Sometimes it’s not until you’ve spent some time in a field that you realize it’s not a good fit. After working for a few years as a scientific researcher studying metagenomics and microbiology, Todd found himself facing a major life decision.
“I got a publication and was at a crossroads of whether I wanted to do research science and go into that field,” says Todd, adding that it resulted in offers to pursue a master’s and Ph.D. “Or I could do something else.”
However, what that something else might be was yet to be decided. This is his story from a bachelor’s in biology to nursing school student.
Finding the Right Career Path
To understand why Todd walked away from a promising research career, you have to know him. “I just like people, and I like doing things with my day, like moving and being physical,” he says with a laugh, before explaining what he sees as the pinnacle of a research career — writing and reviewing grant proposals and reviewing findings while others get to carry out the actual research. “That didn’t appeal to me personally, so I started looking at other career options.”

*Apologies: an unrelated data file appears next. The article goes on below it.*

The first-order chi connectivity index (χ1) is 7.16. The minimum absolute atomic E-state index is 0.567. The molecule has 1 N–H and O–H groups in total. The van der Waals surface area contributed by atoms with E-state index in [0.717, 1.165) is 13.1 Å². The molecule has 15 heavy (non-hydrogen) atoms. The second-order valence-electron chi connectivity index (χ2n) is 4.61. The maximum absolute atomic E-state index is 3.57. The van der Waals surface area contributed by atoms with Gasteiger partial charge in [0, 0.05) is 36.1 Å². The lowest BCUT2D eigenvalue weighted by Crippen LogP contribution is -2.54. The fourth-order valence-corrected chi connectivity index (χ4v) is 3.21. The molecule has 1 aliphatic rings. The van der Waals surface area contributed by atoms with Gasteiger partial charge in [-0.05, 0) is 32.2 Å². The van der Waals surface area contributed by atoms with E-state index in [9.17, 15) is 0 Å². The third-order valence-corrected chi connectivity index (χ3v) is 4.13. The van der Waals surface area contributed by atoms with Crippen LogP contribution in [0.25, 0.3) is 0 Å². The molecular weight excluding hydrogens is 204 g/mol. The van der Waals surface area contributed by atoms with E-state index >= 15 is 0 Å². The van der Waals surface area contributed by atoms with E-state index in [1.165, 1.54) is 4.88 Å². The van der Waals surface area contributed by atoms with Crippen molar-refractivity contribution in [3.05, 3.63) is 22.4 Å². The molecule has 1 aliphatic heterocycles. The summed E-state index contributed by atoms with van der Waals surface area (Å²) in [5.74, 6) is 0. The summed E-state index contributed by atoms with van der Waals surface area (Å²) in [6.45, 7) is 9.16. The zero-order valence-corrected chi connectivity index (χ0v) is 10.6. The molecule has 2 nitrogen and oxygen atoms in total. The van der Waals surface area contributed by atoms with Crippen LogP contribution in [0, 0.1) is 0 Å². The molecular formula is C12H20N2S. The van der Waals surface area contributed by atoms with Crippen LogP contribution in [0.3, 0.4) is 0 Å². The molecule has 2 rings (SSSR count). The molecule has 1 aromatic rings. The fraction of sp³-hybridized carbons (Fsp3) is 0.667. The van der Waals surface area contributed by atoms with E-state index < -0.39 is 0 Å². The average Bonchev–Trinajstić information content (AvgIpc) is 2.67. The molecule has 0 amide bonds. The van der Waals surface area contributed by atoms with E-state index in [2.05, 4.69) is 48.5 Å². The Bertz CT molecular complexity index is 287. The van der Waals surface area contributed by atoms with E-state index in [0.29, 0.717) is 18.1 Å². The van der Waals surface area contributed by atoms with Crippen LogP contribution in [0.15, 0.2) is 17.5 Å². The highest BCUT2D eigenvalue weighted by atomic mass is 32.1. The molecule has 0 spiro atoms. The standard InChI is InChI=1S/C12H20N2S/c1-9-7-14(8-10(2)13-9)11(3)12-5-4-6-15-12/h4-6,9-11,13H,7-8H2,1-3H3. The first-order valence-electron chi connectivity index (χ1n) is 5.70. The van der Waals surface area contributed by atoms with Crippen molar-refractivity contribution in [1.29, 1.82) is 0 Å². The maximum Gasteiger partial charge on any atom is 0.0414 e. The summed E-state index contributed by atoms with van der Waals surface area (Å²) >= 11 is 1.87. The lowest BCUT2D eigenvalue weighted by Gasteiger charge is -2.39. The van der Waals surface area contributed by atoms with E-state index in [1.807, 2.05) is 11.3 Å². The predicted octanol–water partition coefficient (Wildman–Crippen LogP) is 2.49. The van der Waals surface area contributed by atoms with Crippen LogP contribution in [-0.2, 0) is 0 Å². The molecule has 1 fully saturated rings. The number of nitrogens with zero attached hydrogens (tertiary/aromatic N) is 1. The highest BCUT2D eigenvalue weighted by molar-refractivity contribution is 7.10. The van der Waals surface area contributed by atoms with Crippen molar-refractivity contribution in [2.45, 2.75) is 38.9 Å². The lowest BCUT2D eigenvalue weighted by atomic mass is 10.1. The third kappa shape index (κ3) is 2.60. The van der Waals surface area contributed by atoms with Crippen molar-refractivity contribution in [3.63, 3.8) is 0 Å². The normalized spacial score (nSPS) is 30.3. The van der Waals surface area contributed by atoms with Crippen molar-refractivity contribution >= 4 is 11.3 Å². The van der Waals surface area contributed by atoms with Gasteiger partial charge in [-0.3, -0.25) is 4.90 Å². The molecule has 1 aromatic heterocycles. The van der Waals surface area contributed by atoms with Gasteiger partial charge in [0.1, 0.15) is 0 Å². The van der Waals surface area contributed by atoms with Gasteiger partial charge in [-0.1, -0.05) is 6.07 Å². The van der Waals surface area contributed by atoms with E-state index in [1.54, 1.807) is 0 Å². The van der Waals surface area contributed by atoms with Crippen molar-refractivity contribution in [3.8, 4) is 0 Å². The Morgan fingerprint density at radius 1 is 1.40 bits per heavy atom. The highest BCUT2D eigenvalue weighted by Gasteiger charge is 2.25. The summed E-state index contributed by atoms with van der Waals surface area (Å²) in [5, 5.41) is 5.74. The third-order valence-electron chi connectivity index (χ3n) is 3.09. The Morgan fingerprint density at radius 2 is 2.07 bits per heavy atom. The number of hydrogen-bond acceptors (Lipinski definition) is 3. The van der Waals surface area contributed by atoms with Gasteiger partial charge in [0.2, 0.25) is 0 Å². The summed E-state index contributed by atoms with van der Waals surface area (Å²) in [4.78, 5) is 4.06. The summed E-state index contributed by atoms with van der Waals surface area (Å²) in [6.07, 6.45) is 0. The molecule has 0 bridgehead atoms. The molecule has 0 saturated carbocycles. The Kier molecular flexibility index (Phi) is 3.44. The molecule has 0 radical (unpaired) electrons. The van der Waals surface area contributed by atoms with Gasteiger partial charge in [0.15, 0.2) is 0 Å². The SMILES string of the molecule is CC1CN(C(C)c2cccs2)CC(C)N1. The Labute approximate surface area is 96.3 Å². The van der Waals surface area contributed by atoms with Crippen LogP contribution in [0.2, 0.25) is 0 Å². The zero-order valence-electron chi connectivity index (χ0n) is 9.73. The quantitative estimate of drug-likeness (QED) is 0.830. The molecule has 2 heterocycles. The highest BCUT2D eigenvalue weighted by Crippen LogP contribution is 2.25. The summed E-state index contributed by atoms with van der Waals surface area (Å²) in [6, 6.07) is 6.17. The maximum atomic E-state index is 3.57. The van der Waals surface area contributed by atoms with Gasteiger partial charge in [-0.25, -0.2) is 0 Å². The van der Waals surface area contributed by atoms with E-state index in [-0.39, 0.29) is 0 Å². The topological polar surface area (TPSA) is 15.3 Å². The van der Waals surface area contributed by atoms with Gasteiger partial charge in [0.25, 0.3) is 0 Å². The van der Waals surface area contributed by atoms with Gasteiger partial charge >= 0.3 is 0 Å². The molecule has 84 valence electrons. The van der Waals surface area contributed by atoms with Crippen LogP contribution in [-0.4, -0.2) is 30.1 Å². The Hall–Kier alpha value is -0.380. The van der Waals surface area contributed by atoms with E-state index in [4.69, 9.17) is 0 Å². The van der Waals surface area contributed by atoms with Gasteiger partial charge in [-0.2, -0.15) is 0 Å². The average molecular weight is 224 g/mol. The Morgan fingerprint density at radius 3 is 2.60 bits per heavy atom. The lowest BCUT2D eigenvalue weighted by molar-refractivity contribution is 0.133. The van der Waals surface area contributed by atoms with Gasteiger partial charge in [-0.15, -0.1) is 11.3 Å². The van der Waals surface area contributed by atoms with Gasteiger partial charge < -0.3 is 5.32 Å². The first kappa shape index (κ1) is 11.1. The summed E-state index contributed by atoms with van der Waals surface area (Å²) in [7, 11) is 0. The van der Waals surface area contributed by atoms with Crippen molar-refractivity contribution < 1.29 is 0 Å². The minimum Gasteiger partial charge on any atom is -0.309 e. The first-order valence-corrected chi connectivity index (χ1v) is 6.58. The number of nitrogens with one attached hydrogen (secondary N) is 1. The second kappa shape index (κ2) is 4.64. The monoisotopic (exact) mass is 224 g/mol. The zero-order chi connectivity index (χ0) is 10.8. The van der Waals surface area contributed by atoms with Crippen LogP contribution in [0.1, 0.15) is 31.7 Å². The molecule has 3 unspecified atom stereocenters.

Like many biology degree holders, Todd gravitated toward medicine. “My dad was a veterinarian, so I’ve been around some type of medicine my entire life,” he explains of his decision to apply to medical school.
During the lengthy application process, though, he began volunteering on the med-surg floor of a local hospital. He also got his certified nursing assistant (CNA) license and started working as a CNA. These experiences would prove to be pivotal, leading him to question whether medical school was right for him.
“I’d spent time with the hospitalist team working as a scribe at Providence before I volunteered there, and I didn’t like the daily grind of the physicians,” Todd says. “It seemed to be more of an office job than I thought. You do your rounds on your patients and then you go sit in front of a computer, look at charts and write up orders.”